This is a beautiful and touching book. Set in the 1950's as Stevens, the long-time butler of Darlington Hall, embarks in a motoring trip to Cornwall in an attempt to persuade the previous housekeeper to return to her old duties. But as he prepares for, and embarks on, his journey, his mind returns again and again to the Darlington Hall of the 1920's and 1930's, and its owner Lord Darlington's involvement in a private diplomatic mission to promote understanding between Britain and Germany, and prevent war. Throughout his life, dignity has been the most important quality for which Stevens has striven, and in his lifelong service to a man who he believed to be acting in his country's best interests, he felt he had succeeded in this to the best of his ability. It has always been his view that the political questions of the day are not for the likes of him to consider, and should be left to gentlemen such as Lord Darlington. But as he journeys, he begins to question whether such a life as he has lived can truly have meaning.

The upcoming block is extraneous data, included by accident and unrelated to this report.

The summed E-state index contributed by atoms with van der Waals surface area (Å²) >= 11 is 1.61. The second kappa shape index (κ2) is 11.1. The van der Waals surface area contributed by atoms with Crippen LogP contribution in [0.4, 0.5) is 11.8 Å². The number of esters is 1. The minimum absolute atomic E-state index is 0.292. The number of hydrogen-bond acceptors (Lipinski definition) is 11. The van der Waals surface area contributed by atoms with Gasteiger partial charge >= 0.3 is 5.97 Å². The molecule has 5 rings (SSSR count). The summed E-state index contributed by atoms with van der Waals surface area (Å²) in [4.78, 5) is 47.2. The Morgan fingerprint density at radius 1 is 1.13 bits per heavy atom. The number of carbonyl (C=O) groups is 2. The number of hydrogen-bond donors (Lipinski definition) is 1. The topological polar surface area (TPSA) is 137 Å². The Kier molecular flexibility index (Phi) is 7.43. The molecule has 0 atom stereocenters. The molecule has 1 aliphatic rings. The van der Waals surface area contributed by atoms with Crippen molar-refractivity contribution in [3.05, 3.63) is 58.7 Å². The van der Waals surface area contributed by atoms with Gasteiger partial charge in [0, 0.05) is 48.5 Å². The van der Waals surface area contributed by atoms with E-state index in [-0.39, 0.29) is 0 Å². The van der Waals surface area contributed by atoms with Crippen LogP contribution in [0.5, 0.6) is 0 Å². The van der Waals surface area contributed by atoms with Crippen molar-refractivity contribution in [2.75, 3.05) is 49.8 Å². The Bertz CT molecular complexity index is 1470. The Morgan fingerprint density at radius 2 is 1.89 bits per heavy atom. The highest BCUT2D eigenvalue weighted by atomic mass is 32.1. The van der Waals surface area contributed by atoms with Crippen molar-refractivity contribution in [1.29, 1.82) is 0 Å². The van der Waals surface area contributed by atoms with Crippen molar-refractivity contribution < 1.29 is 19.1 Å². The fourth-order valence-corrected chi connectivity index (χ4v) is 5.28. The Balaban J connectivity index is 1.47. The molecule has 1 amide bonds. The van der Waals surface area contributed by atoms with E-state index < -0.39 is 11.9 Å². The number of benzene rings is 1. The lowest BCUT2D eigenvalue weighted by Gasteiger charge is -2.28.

Wonderfully understated and highly recommended! ( )
  SandDune | Jan 31, 2015 |
Showing 1-5 of 228 (next | show all)
We can work out the date of Stevens's expedition ... Ominous dates. ... the Suez crisis dominated British current affairs. ... Stevens is not returning to a golden evening ... there are no remains -- except in the sense of `corpse'.
added by KayCliff | editWhere was Rebecca shot?, John Sutherland (Mar 5, 1998)
The Remains of the Day is too much a roman à thèse, and a judgmental one besides. Compared to his astounding narrative sophistication, Ishiguro's message seems quite banal: Be less Japanese, less bent on dignity, less false to yourself and others, less restrained and controlled. The irony is that it is precisely Ishiguro's beautiful restraint and control that one admires, and, in the case of the last novel [The Remains of the Day], his nerve in setting up such a high-wire act for himself.
added by jburlinson | editNew York Review of Books, Gabriele Annan (pay site) (Dec 7, 1989)
Kazuo Ishiguro's tonal control of Stevens' repressive yet continually reverberating first-person voice is dazzling. So is his ability to present the butler from every point on the compass: with affectionate humor, tart irony, criticism, compassion and full understanding. It is remarkable, too, that as we read along in this strikingly original novel, we continue to think not only about the old butler, but about his country, its politics and its culture.

» Add other authors (34 possible)